Just today, came across this lovely little video about the art which Dreamworks animation artists make in their private life – and an exhibition of it – great variations in styles and materials. The cherry on the cake, for me, is an endearing comment at the very end from Jeffrey Katzenberg that he’d love to live among the art on the 3rd floor of the Musee D’Orsay m, Paris (the Impressionists). My feeling exactly, when I first encountered it, I practically had to be prised away with crowbars. And I had to revisit the next day. Hands up anyone else who had the same reaction?
After watching this, it is clear that animation artists are indeed fine artists – and they love to paint and draw. All the time. Even while waiting in a queue for something too mundane to mention. Keenness and enthusiasm is right there. One painter even dislikes selling her art to someone unless she knows the purchaser, she feels such a personal bond with her pictures.
Huge talent quietly shown here by: Sam Michalp, Nicholas Weis, Griselda Sastrawinata, Christian Schellewald, Paul Duncan, Marcos Mateu, Nathan Fowkes.
The book itself will be featured in my next blog post.
Proof positive that when you’re writing a powerful poem, its shape can be something as simple as a twist on an everyday voice/situation, or the banal pauses between events. And yes, it can include humour. And it can be great in a video.
(Video by Faber & Faber to illustrate poem “Thank you for Waiting)
Creative Takeaway Prompt
Do you have a very ordinary, boring situation/conversation/speech which you hear everyday? Take that form and write it so that you make it talk about something else, something you feel passionately about. Increase the strength of your words at the end to the extreme. (As Simon Armitage does, in this video).
Advanced – time how long you think it will take you to read your poem, allowing an extra 5-10 seconds. Have a friend video you on a mobile phone in that banal situation, then do a voiceover of yourself reading the poem. Finally, have the courage to put it on Youtube and publicise it in social media (this could be as simple as your personal Facebook page or Twitter.)
More video work – look at your written poems so far – is there one whose atmosphere could be videoed in a setting which reinforces the message?
Responding to today’s creative prompt: dark. A homemade video in response to an everyday activity and the electrifying experience of reading W H Auden’s “Refugee Blues” poem and finding it shockingly up-to-date 70 years later.
I’m kindof cheating here as I didn’t make it fresh today, it is one I made earlier. But I’ve got a virus today (sound of violin playing). If I had a dog it would’ve eaten my homework.
A much better reading and visuals of W H Auden’s work was recently featured on the BBC – they put his words to modern news footage. (I made my vid first, I wasn’t copying).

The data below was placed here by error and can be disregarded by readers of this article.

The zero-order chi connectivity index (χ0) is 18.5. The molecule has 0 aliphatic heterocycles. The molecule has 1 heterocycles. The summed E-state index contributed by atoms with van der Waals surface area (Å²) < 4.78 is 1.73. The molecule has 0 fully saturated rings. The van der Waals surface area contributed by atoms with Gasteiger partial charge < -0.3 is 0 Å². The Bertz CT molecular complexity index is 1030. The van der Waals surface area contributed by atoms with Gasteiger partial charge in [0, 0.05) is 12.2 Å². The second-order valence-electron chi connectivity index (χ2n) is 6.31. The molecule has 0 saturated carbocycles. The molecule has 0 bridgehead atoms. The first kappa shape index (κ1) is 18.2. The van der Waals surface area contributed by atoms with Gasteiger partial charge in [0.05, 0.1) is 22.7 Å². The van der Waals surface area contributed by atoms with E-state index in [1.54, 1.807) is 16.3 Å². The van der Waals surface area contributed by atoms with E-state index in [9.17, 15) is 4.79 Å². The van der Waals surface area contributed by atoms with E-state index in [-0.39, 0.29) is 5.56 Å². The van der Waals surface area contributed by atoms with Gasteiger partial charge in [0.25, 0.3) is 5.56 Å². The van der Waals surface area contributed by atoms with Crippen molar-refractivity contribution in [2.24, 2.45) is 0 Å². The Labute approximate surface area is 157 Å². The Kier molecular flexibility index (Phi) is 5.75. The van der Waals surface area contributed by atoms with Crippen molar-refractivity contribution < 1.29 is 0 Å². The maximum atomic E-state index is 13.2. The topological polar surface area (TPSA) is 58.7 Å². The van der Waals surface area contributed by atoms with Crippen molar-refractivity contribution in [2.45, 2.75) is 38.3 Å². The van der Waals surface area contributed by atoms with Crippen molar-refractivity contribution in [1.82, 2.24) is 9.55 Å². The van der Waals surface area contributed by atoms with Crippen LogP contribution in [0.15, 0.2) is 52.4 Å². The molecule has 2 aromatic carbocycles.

Some excellent advice for new poets here, from Claire Askew, in the Scottish Poetry book trust post here.
1. Write lots of poems – Claire chose 41 poems to put in a book from an original pile of 150 poems. That improves the quality of the chosen ones. Also, when submitting to a journal, and waiting to hear back, you can’t send those same poems somewhere else so…. you need a lot of poems ready to send.
2. Best piece of writing advice she was given – “You can only have a first book, once”. There are literary prizes for a first poetry collection – so you want to wait until you’ve got a really strong first book put together. Don’t rush into publishing too early! Some famous writers have spent their lives trying to buy up all copies of their first book, to destroy because the style is so unlike their true voice (Norman MacCaig did this).
3. Get into the poetry community. Claire got early opportunities because she met people in a writing group or someone heard her performing her poetry. Join a good workshop group, go to open mic nights and perform, and hear about other opportunities through getting to know other writers.
Here’s one of Claire’s poems, set to video (the first 41 seconds are scenesetting, unsettling experiemental noises – you can skip ahead to the poem if you prefer).
This simple exercise again begins with pasted paper base layer – in this case, patterned scrapbook paper – then builds layers of paint over it. Einat Kessler is the tutor. Like Bob Blast, it is very simple and all the materials are cheaply and easily purchasable in a craft or art store.
This collage piece works together picture and text.
It makes decisions on the process very simple – once you’ve picked the patterned paper to use as the base, you simply mix or use paints in similar colours/tones used in the base paper. Hey presto, all the colours will go together. Whether you use words or not is up to you, of course.
The demo takes 15 minutes to view, you can work alongside, so it’s a slightly longer exercise than the last one.
A salute to the day – a fly past by birds, which goes by the lovely title of “Murmuration” – a naturally occurring phenomenon. Filmed by artist Fiona Watson.
Fiona Watson has made a series of tiny films – lasting simply between one minute and two minutes in length. These are very do-able for anyone who a camera which records video, and some basic editing equipment.
Here is one video recorded out of the train window on a journey, edited and set to music. It seems to tell a small story, with a haunting piece of music and an everyday intercity journey (Edinburgh to Glasgow).